offer irrefutable evidence of one’s identity. Biometric properties from the perspective of
traces or permanent storage can now lead to undesired identification via attendance
simulation or tracing of the activities of an individual, because of the power of
computers. The “pseudo state of a person being presence” made by the biometric
simulation system is able to mimic the living persons attendance even if the legitimate
owner of the enrolled biometrics information, is not aware of this process or not
physically present in front of the biometric system…

One of the main logical paradoxes, governments needed to address with the current
biometrics is, traceable biometrics are clonable...all our data – fingerprints, body parts,
personal characteristics and imaging can be exploited by businesses or criminals [3]. How
do you replace your finger if a hacker figures out how to duplicate it?[4] If your biometric
got exposed, theoretically you will never be able to prove you are who you say you are or
more unfavorable situation, prove you are not who you say you are not. The subject is
always carrying his biometrics with him, why then unique biometrics information, should
be collected and stored in databases [5] or smart cards, or other external devices, in order
to make it useful?
Many body parts, personal characteristics and imaging methods have been suggested
and used for biometric systems: fingers, hands, feet, faces, eyes, ears, teeth, veins, voices,
signatures, typing styles, gaits and odors. A fingerprint for example is a biometric, which
if compromised (i.e. obtained in an unauthorized manner) cannot easily be controlled by
the individual. An unretouched or altered photograph of a face and a physical signature
are biometrics, which can be checked using the eyes and experience of the verifier. These
biometrics have been in use routinely and efficiently throughout human history. The use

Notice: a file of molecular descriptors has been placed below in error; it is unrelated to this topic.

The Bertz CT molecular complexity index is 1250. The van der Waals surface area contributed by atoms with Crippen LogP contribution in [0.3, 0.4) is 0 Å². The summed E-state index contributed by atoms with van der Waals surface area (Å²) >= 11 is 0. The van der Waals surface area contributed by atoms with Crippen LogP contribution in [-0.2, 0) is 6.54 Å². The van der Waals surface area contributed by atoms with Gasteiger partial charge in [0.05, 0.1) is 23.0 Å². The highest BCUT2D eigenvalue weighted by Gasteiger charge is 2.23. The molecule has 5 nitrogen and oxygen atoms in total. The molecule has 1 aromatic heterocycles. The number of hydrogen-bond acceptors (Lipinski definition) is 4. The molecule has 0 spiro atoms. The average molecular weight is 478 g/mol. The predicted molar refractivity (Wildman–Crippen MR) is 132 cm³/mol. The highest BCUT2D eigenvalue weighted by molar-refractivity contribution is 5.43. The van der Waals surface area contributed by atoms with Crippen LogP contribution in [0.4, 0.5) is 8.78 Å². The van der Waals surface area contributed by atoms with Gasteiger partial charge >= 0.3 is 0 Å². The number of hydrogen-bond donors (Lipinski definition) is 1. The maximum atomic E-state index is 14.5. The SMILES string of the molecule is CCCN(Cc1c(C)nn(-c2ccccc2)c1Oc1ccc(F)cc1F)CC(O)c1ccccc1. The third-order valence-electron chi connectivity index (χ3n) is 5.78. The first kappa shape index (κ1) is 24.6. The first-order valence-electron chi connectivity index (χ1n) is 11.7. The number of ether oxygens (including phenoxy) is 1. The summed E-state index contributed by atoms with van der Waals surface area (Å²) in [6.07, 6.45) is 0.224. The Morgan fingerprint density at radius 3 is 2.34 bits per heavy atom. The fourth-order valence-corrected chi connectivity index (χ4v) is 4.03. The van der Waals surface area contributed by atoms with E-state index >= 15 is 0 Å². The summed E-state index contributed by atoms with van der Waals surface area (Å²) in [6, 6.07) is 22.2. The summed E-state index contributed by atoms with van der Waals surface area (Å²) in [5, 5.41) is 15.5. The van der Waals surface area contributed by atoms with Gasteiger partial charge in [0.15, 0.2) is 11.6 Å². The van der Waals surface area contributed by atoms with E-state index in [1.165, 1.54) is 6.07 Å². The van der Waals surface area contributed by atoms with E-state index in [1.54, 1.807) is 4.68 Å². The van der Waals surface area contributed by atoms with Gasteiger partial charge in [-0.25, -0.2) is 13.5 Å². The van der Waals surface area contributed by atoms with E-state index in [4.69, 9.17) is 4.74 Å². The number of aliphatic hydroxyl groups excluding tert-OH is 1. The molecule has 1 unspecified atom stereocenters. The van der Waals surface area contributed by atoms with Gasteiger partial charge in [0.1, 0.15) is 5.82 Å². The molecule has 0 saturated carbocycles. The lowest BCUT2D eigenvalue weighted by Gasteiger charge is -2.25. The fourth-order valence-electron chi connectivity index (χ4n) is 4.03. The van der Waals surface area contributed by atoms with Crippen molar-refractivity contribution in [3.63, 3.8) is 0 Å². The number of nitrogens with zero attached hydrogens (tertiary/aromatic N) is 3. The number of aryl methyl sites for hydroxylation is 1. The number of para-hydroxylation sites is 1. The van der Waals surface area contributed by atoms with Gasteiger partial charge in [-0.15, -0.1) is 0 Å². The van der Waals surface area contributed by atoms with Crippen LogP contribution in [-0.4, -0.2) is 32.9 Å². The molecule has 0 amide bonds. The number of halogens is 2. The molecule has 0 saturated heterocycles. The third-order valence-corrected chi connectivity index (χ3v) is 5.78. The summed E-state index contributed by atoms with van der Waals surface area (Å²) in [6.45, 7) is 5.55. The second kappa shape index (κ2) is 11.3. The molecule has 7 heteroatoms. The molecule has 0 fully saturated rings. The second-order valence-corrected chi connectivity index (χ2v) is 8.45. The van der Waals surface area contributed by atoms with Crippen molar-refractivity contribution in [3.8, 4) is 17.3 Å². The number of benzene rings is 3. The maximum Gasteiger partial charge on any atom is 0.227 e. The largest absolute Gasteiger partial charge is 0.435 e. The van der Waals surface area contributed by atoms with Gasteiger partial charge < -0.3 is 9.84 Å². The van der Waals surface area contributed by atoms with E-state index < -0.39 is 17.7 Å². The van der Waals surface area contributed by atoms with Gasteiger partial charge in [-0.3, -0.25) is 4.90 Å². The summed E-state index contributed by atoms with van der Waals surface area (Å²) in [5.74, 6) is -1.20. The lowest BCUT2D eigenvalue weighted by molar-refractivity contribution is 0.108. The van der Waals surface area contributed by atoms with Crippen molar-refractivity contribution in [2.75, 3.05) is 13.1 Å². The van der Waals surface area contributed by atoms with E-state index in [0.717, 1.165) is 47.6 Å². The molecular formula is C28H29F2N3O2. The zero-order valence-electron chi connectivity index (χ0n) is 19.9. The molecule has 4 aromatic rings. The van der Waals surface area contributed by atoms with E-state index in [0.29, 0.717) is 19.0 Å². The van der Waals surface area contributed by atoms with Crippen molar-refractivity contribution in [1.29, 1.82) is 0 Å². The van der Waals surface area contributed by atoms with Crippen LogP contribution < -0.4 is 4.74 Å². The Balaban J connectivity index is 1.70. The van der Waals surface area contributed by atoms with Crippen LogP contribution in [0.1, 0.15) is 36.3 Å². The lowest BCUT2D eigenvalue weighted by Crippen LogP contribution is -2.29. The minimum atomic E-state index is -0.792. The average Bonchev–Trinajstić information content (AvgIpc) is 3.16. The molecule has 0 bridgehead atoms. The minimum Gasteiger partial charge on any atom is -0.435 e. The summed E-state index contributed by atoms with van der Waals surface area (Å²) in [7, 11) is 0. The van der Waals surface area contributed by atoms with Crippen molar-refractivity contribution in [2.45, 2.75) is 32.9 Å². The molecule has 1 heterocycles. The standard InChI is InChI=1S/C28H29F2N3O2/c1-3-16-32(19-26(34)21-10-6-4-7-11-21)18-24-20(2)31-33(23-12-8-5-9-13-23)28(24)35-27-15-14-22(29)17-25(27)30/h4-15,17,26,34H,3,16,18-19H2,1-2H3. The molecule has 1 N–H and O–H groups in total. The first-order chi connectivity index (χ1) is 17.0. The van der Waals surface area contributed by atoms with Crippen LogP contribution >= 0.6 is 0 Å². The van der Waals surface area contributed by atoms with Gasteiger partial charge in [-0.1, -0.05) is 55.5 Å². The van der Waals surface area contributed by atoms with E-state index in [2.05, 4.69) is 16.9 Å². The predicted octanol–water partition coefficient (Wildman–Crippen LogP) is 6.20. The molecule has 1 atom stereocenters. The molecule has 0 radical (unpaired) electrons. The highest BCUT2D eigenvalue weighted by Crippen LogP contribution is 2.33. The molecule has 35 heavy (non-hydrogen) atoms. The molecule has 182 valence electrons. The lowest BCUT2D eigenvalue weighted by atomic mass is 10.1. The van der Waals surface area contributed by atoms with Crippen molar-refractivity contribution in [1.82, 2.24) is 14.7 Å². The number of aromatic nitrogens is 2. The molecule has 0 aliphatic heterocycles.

of automation to authenticate people is new and is being tested on consumers without
precautions regarding their privacy.

The privacy key element is governments' willingness

Biometrics solution should be completely noninvasive with regard to personal privacy.
Further, we hold that if these traceless biometric systems (TBS) are used in conjunction
with existing security mechanisms (such as public-key algorithms), they can provide
almost foolproof protection for electronic transactions and other operations in smart
environments. The key element however, is that government intervention, in the form of a
set of standards for how the new traceless biometric solution will be adopted, is an
absolute necessity for complete privacy protection.

Existing legal framework for privacy protection of

personal information
The U.S. Constitution does not explicitly guarantee a right to privacy. Privacy of personal
data has traditionally been protected in two ways: through self-regulatory codes and
through laws. If one biometrics system were widely adopted, say fingerprinting, the many
databases containing the digitized versions of the prints could be combined. While such a
system is most likely to be developed by the commercial sector for use in financial
transactions, government and law enforcement authorities would likely want to take
advantage of these massive databases for other purposes, especially if we were to enter a
time of social unrest. Indeed, government agencies and law enforcement are the top
subscribers to the many databases compiled by private sector ‘information brokers’.
Privacy laws and policy in the United States were derived from a code of fair information
practices[7] developed in 1973 by the U.S. Department of Health Education and Welfare.
This Code is ‘an organized set of values and standards about personal information
defining the rights of record subjects and the responsibilities of record keepers.’ The
Code highlights five principles of fair information practices: